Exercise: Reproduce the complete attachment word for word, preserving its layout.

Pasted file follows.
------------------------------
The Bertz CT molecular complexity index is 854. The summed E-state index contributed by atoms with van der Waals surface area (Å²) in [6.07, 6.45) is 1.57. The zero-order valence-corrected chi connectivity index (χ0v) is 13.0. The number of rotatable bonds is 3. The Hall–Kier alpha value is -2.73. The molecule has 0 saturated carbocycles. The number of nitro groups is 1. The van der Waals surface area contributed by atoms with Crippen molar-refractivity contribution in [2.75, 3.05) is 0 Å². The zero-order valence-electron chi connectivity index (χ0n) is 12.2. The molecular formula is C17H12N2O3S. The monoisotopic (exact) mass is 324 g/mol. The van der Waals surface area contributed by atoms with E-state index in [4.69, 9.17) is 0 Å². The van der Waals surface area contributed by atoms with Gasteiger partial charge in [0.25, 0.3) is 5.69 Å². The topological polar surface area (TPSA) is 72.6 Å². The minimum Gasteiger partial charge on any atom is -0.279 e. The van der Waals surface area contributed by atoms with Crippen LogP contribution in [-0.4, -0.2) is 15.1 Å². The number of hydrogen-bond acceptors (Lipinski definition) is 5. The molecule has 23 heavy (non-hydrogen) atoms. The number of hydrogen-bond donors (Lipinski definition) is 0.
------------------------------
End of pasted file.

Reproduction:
The Bertz CT molecular complexity index is 854. The summed E-state index contributed by atoms with van der Waals surface area (Å²) in [6.07, 6.45) is 1.57. The zero-order valence-corrected chi connectivity index (χ0v) is 13.0. The number of rotatable bonds is 3. The Hall–Kier alpha value is -2.73. The molecule has 0 saturated carbocycles. The number of nitro groups is 1. The van der Waals surface area contributed by atoms with Crippen molar-refractivity contribution in [2.75, 3.05) is 0 Å². The zero-order valence-electron chi connectivity index (χ0n) is 12.2. The molecular formula is C17H12N2O3S. The monoisotopic (exact) mass is 324 g/mol. The van der Waals surface area contributed by atoms with E-state index in [4.69, 9.17) is 0 Å². The van der Waals surface area contributed by atoms with Gasteiger partial charge in [0.25, 0.3) is 5.69 Å². The topological polar surface area (TPSA) is 72.6 Å². The minimum Gasteiger partial charge on any atom is -0.279 e. The van der Waals surface area contributed by atoms with Crippen LogP contribution in [-0.4, -0.2) is 15.1 Å². The number of hydrogen-bond acceptors (Lipinski definition) is 5. The molecule has 23 heavy (non-hydrogen) atoms. The number of hydrogen-bond donors (Lipinski definition) is 0.